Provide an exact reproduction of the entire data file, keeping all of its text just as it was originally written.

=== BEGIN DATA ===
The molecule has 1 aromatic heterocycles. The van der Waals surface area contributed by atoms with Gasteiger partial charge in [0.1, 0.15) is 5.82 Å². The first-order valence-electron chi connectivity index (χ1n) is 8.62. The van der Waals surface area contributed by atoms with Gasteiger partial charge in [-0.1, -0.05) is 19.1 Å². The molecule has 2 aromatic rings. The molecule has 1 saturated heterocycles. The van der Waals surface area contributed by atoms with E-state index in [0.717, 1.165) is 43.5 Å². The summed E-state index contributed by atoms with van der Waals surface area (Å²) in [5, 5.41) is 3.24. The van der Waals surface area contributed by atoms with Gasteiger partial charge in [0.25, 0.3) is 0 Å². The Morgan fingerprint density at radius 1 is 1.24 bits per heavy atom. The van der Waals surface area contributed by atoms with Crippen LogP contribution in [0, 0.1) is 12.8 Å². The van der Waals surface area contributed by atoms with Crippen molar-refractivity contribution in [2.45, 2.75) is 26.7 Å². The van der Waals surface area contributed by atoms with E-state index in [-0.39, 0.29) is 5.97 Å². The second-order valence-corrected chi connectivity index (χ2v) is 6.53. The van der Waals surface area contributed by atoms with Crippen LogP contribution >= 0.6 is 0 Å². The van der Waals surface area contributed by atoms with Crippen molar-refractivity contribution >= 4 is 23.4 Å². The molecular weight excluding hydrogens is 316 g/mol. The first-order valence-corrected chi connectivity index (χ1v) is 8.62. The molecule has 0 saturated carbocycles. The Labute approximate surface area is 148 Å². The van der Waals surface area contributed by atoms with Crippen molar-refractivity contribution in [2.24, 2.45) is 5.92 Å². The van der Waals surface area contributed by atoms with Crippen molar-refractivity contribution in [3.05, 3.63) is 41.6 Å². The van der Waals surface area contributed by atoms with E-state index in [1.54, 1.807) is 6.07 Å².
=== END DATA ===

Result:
The molecule has 1 aromatic heterocycles. The van der Waals surface area contributed by atoms with Gasteiger partial charge in [0.1, 0.15) is 5.82 Å². The first-order valence-electron chi connectivity index (χ1n) is 8.62. The van der Waals surface area contributed by atoms with Gasteiger partial charge in [-0.1, -0.05) is 19.1 Å². The molecule has 2 aromatic rings. The molecule has 1 saturated heterocycles. The van der Waals surface area contributed by atoms with E-state index in [0.717, 1.165) is 43.5 Å². The summed E-state index contributed by atoms with van der Waals surface area (Å²) in [5, 5.41) is 3.24. The van der Waals surface area contributed by atoms with Gasteiger partial charge in [0.25, 0.3) is 0 Å². The Morgan fingerprint density at radius 1 is 1.24 bits per heavy atom. The van der Waals surface area contributed by atoms with Crippen LogP contribution in [0, 0.1) is 12.8 Å². The van der Waals surface area contributed by atoms with Crippen molar-refractivity contribution in [2.45, 2.75) is 26.7 Å². The van der Waals surface area contributed by atoms with E-state index in [-0.39, 0.29) is 5.97 Å². The second-order valence-corrected chi connectivity index (χ2v) is 6.53. The van der Waals surface area contributed by atoms with Crippen LogP contribution >= 0.6 is 0 Å². The van der Waals surface area contributed by atoms with Crippen molar-refractivity contribution >= 4 is 23.4 Å². The molecular weight excluding hydrogens is 316 g/mol. The first-order valence-corrected chi connectivity index (χ1v) is 8.62. The molecule has 0 saturated carbocycles. The Labute approximate surface area is 148 Å². The van der Waals surface area contributed by atoms with Crippen molar-refractivity contribution in [2.24, 2.45) is 5.92 Å². The van der Waals surface area contributed by atoms with Crippen molar-refractivity contribution in [3.05, 3.63) is 41.6 Å². The van der Waals surface area contributed by atoms with E-state index in [1.54, 1.807) is 6.07 Å².